Incidents can be prevented by using technology

Jagan shares his views, “Since 20 years of my career, I can say there is a digitalization, artificial intelligence is taking place, for example, I can say many incidents can be prevented by using software because when the nurses are always stressful and busy at the bedside, the software provides tremendous triggering alarms and notifications as well as security-wise to the nurse for the patients maybe the nurse forgot to give medication to a particular patient for one hour so she will do now because the software will trigger you to do that work.  Now consider remote areas, at GE Healthcare, somebody who is 200 kilometers away you can do an ultrasound for a pregnant lady and I can view it and hear the baby’s sound so that is technology. Then, if your data is secured, you do not lose it even after 10 years. Also, we can prevent medication errors through technology, the prescription or notes come typed in capital letters as we use the barcoding system as well so that the nurses won’t give it to a wrong patient as 95% of the time of the patient is spent with nurses, so we can say the maximum output or recovery also is in the nurses’ hands,” he says.

100% we can prevent errors, you can reduce the error

Jagan expresses his thoughts, “Diagnostic errors can be curbed if you have digitalization, I cannot say that it will 100% safe, for example, you go to a lab, somebody has to draw your sample, the phlebotomist is drawing a sample and he knows how to draw on the sample but what if you did not wear gloves, a mask, or you contaminated the collected sample, or maybe did a wrong sample labeling and sent it to the lab, the machine will not detect what you've done wrong but it will give a wrong report. So what we do in our hospital is, we have a log, so when someone comes to collect the sample, there should be a double check, one person will collect the sample and another one will loudly say out the details while entering, this can minimize the diagnostic errors. Another example is, when a requests radiology lab for patient’s x-ray, we ask them to write as - Chest X-ray and within the brackets - patient on a ventilator so the technician is aware that the patient is on a ventilator and then they know where to concentrate during the investigation. We cannot say 100% we can prevent errors, but we can reduce them. Out of 5 patients every day there is 1 medication error I can see with my experience, but important is to report it. This is the common psychology in the hospital that reporting an incident means that I've done something wrong and somebody will punish me. But that is incorrect, they do the root cause analysis and they go for the corrective and preventive actions, incident reporting is not punishing as things happen unintentionally,” he says.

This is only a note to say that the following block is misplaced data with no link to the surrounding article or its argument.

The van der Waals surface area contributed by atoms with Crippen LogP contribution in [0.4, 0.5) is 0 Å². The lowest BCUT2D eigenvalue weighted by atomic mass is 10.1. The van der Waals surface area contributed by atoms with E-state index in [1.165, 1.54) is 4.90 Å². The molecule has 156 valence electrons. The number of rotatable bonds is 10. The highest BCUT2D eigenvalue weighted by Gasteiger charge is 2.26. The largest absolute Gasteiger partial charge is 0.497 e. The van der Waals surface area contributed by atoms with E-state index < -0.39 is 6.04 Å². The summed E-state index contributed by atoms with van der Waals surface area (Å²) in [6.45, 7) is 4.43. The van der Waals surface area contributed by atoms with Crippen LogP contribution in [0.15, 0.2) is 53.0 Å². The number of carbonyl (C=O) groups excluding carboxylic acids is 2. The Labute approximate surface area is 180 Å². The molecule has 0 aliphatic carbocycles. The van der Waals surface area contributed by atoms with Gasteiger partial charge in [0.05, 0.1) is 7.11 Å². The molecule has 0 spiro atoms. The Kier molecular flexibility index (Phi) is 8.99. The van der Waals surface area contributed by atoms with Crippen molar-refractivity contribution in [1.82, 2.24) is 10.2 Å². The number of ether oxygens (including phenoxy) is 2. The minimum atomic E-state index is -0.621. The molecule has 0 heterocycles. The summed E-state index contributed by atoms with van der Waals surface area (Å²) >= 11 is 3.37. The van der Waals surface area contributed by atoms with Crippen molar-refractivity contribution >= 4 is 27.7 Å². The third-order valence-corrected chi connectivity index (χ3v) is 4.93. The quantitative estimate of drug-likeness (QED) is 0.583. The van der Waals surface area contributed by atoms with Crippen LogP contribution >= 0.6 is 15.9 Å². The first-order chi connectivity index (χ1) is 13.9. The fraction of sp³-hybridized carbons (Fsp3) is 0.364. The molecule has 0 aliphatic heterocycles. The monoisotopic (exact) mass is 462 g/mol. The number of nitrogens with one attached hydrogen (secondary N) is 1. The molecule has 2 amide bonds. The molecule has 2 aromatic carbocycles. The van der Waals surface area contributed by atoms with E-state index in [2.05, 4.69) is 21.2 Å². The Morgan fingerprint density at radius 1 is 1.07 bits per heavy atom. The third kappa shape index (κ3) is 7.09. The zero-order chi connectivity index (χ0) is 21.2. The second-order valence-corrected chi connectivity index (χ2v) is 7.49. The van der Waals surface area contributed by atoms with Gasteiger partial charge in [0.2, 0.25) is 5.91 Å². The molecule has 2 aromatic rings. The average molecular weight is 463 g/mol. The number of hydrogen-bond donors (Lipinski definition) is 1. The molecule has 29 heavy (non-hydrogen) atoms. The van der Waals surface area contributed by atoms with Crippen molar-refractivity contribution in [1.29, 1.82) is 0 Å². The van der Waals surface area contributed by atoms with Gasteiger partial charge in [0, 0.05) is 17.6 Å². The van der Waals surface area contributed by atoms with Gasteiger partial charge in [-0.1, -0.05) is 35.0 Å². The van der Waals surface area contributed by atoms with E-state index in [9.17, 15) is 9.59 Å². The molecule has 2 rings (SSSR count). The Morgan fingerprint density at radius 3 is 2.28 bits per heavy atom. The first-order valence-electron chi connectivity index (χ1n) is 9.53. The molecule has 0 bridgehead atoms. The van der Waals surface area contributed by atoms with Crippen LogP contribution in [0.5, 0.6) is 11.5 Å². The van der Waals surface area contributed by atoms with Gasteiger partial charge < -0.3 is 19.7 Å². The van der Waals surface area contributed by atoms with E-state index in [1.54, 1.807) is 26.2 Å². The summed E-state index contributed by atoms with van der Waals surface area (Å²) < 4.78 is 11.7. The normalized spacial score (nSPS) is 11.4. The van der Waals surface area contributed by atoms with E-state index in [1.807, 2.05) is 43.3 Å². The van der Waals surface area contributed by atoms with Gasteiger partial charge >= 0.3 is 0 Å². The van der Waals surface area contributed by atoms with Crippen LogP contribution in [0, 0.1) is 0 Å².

(Edited by Rabia Mistry Mulla)


Contributed By: Jagan Mohan Reddy, Senior Software Quality Assurance Engineer, GE Healthcare
Tags : #medicircle #smitakumar #jaganmohanreddy #GEhealthcare #patientsafety #healthworkers #World-Patient-Safety-Series

About the Author

Rabia Mistry Mulla

'For vessels to change their course, they have to be hit by a strong wind first!'
So here I am penning down my thoughts on health and research after 6 years of planning Diets.
Being a Clinical Dietitian & a Diabetes Educator I always had a thing for writing, alas, been hit by the winds towards a new course!
You can write to me at [email protected]